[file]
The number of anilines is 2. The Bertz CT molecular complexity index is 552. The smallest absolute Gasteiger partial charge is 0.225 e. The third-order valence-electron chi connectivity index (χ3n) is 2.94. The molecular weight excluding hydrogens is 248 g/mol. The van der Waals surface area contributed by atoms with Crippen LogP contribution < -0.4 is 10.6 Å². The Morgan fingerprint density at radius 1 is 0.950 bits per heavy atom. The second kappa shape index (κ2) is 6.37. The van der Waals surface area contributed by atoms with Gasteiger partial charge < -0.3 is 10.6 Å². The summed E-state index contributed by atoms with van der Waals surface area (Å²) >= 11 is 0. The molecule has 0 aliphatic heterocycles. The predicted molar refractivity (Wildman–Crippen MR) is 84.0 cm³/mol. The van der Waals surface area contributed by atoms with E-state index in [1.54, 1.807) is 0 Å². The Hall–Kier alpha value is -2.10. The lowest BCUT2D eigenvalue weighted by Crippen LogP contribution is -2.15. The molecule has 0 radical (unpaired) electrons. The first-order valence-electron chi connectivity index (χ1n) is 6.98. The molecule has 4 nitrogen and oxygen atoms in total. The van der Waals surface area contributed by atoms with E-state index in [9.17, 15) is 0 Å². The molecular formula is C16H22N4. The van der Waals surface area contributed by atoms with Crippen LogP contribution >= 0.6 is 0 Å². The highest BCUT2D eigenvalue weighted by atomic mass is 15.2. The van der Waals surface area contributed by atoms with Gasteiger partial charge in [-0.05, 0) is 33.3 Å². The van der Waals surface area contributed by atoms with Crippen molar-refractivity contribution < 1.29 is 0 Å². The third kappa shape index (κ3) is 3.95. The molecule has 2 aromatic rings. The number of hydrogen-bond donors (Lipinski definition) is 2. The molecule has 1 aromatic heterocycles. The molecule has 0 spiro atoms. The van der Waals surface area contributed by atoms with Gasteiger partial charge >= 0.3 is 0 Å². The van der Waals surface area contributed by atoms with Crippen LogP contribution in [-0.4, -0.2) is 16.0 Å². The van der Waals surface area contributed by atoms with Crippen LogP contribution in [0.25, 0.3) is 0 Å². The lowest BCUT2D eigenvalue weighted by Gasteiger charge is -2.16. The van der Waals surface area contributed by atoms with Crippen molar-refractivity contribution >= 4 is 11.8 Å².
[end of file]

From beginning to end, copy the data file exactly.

The number of anilines is 2. The Bertz CT molecular complexity index is 552. The smallest absolute Gasteiger partial charge is 0.225 e. The third-order valence-electron chi connectivity index (χ3n) is 2.94. The molecular weight excluding hydrogens is 248 g/mol. The van der Waals surface area contributed by atoms with Crippen LogP contribution < -0.4 is 10.6 Å². The Morgan fingerprint density at radius 1 is 0.950 bits per heavy atom. The second kappa shape index (κ2) is 6.37. The van der Waals surface area contributed by atoms with Gasteiger partial charge < -0.3 is 10.6 Å². The summed E-state index contributed by atoms with van der Waals surface area (Å²) >= 11 is 0. The molecule has 0 aliphatic heterocycles. The predicted molar refractivity (Wildman–Crippen MR) is 84.0 cm³/mol. The van der Waals surface area contributed by atoms with E-state index in [1.54, 1.807) is 0 Å². The Hall–Kier alpha value is -2.10. The lowest BCUT2D eigenvalue weighted by Crippen LogP contribution is -2.15. The molecule has 0 radical (unpaired) electrons. The first-order valence-electron chi connectivity index (χ1n) is 6.98. The molecule has 4 nitrogen and oxygen atoms in total. The van der Waals surface area contributed by atoms with E-state index in [9.17, 15) is 0 Å². The molecular formula is C16H22N4. The van der Waals surface area contributed by atoms with Crippen LogP contribution >= 0.6 is 0 Å². The highest BCUT2D eigenvalue weighted by atomic mass is 15.2. The van der Waals surface area contributed by atoms with Gasteiger partial charge in [-0.05, 0) is 33.3 Å². The van der Waals surface area contributed by atoms with Crippen molar-refractivity contribution < 1.29 is 0 Å². The third kappa shape index (κ3) is 3.95. The molecule has 2 aromatic rings. The number of hydrogen-bond donors (Lipinski definition) is 2. The molecule has 1 aromatic heterocycles. The molecule has 0 spiro atoms. The van der Waals surface area contributed by atoms with Gasteiger partial charge >= 0.3 is 0 Å². The van der Waals surface area contributed by atoms with Crippen LogP contribution in [-0.4, -0.2) is 16.0 Å². The van der Waals surface area contributed by atoms with Crippen LogP contribution in [0.25, 0.3) is 0 Å². The lowest BCUT2D eigenvalue weighted by Gasteiger charge is -2.16. The van der Waals surface area contributed by atoms with Crippen molar-refractivity contribution >= 4 is 11.8 Å².